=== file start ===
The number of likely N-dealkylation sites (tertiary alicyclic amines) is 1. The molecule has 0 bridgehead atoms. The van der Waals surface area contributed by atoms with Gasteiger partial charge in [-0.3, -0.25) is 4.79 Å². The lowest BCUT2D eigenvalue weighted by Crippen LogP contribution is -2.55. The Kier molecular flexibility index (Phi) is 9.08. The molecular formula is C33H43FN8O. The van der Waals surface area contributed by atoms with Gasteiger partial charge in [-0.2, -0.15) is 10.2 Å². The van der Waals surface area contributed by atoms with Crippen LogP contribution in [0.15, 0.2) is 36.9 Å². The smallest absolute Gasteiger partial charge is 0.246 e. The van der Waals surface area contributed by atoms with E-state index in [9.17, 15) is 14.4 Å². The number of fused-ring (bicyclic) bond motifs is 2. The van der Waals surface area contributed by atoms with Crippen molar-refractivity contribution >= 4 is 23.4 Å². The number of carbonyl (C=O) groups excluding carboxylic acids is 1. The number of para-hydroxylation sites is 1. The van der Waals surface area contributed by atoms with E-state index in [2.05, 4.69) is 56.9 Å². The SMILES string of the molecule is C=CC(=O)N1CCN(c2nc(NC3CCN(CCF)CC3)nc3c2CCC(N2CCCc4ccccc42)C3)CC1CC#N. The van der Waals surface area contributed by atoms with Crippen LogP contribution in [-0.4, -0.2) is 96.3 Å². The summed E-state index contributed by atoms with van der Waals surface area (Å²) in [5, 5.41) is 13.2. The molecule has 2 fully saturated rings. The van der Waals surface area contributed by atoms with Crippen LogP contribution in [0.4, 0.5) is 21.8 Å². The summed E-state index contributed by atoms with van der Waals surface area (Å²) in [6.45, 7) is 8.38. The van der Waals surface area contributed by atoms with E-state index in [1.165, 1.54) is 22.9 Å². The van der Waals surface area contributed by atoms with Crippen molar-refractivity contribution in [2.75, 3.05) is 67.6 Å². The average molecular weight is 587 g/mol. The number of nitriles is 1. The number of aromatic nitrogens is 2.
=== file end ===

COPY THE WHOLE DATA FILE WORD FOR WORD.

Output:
The number of likely N-dealkylation sites (tertiary alicyclic amines) is 1. The molecule has 0 bridgehead atoms. The van der Waals surface area contributed by atoms with Gasteiger partial charge in [-0.3, -0.25) is 4.79 Å². The lowest BCUT2D eigenvalue weighted by Crippen LogP contribution is -2.55. The Kier molecular flexibility index (Phi) is 9.08. The molecular formula is C33H43FN8O. The van der Waals surface area contributed by atoms with Gasteiger partial charge in [-0.2, -0.15) is 10.2 Å². The van der Waals surface area contributed by atoms with Crippen LogP contribution in [0.15, 0.2) is 36.9 Å². The smallest absolute Gasteiger partial charge is 0.246 e. The van der Waals surface area contributed by atoms with E-state index in [9.17, 15) is 14.4 Å². The number of fused-ring (bicyclic) bond motifs is 2. The van der Waals surface area contributed by atoms with Crippen molar-refractivity contribution >= 4 is 23.4 Å². The number of carbonyl (C=O) groups excluding carboxylic acids is 1. The number of para-hydroxylation sites is 1. The van der Waals surface area contributed by atoms with E-state index in [2.05, 4.69) is 56.9 Å². The SMILES string of the molecule is C=CC(=O)N1CCN(c2nc(NC3CCN(CCF)CC3)nc3c2CCC(N2CCCc4ccccc42)C3)CC1CC#N. The van der Waals surface area contributed by atoms with Crippen LogP contribution in [-0.4, -0.2) is 96.3 Å². The summed E-state index contributed by atoms with van der Waals surface area (Å²) in [5, 5.41) is 13.2. The molecule has 2 fully saturated rings. The van der Waals surface area contributed by atoms with Crippen LogP contribution in [0.4, 0.5) is 21.8 Å². The summed E-state index contributed by atoms with van der Waals surface area (Å²) in [6.45, 7) is 8.38. The van der Waals surface area contributed by atoms with E-state index in [1.165, 1.54) is 22.9 Å². The van der Waals surface area contributed by atoms with Crippen molar-refractivity contribution in [2.75, 3.05) is 67.6 Å². The average molecular weight is 587 g/mol. The number of nitriles is 1. The number of aromatic nitrogens is 2.